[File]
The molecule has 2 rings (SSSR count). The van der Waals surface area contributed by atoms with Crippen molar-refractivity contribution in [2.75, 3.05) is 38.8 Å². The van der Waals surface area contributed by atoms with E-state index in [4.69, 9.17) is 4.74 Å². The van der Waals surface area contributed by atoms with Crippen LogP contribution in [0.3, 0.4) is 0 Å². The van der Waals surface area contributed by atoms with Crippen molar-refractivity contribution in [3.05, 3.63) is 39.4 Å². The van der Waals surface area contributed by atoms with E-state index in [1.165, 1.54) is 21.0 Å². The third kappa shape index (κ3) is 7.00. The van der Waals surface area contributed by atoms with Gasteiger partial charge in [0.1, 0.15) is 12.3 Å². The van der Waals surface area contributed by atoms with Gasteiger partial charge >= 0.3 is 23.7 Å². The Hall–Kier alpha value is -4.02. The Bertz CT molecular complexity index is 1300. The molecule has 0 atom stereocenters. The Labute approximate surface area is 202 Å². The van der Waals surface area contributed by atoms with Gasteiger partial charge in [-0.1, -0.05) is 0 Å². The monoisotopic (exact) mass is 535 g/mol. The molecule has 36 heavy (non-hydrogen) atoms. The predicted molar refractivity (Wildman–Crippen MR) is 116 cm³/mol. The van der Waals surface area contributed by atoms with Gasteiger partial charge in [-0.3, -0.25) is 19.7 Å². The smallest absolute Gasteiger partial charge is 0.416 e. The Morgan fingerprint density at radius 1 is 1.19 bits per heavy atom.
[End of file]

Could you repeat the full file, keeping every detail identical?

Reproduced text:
The molecule has 2 rings (SSSR count). The van der Waals surface area contributed by atoms with Crippen molar-refractivity contribution in [2.75, 3.05) is 38.8 Å². The van der Waals surface area contributed by atoms with E-state index in [4.69, 9.17) is 4.74 Å². The van der Waals surface area contributed by atoms with Crippen LogP contribution in [0.3, 0.4) is 0 Å². The van der Waals surface area contributed by atoms with Crippen molar-refractivity contribution in [3.05, 3.63) is 39.4 Å². The van der Waals surface area contributed by atoms with E-state index in [1.165, 1.54) is 21.0 Å². The third kappa shape index (κ3) is 7.00. The van der Waals surface area contributed by atoms with Gasteiger partial charge in [0.1, 0.15) is 12.3 Å². The van der Waals surface area contributed by atoms with Gasteiger partial charge >= 0.3 is 23.7 Å². The Hall–Kier alpha value is -4.02. The Bertz CT molecular complexity index is 1300. The molecule has 0 atom stereocenters. The Labute approximate surface area is 202 Å². The van der Waals surface area contributed by atoms with Gasteiger partial charge in [-0.1, -0.05) is 0 Å². The monoisotopic (exact) mass is 535 g/mol. The molecule has 36 heavy (non-hydrogen) atoms. The predicted molar refractivity (Wildman–Crippen MR) is 116 cm³/mol. The van der Waals surface area contributed by atoms with Gasteiger partial charge in [-0.3, -0.25) is 19.7 Å². The smallest absolute Gasteiger partial charge is 0.416 e. The Morgan fingerprint density at radius 1 is 1.19 bits per heavy atom.